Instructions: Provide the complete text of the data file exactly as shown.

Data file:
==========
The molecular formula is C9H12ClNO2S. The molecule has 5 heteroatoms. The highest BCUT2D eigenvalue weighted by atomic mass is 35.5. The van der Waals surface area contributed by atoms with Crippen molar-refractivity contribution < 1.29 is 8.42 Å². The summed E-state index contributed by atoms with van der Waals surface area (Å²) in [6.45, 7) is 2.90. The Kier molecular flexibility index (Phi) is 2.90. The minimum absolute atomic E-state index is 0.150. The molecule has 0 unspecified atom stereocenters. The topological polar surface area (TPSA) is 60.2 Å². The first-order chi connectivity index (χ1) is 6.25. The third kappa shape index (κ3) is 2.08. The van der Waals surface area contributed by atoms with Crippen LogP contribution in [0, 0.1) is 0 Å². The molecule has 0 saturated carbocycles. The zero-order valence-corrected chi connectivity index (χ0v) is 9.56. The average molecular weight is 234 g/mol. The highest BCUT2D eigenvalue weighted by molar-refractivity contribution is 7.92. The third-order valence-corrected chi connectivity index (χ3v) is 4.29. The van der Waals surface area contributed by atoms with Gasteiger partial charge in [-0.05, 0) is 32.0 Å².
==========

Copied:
The molecular formula is C9H12ClNO2S. The molecule has 5 heteroatoms. The highest BCUT2D eigenvalue weighted by atomic mass is 35.5. The van der Waals surface area contributed by atoms with Crippen molar-refractivity contribution < 1.29 is 8.42 Å². The summed E-state index contributed by atoms with van der Waals surface area (Å²) in [6.45, 7) is 2.90. The Kier molecular flexibility index (Phi) is 2.90. The minimum absolute atomic E-state index is 0.150. The molecule has 0 unspecified atom stereocenters. The topological polar surface area (TPSA) is 60.2 Å². The first-order chi connectivity index (χ1) is 6.25. The third kappa shape index (κ3) is 2.08. The van der Waals surface area contributed by atoms with Crippen LogP contribution in [0, 0.1) is 0 Å². The molecule has 0 saturated carbocycles. The zero-order valence-corrected chi connectivity index (χ0v) is 9.56. The average molecular weight is 234 g/mol. The highest BCUT2D eigenvalue weighted by molar-refractivity contribution is 7.92. The third-order valence-corrected chi connectivity index (χ3v) is 4.29. The van der Waals surface area contributed by atoms with Gasteiger partial charge in [-0.05, 0) is 32.0 Å².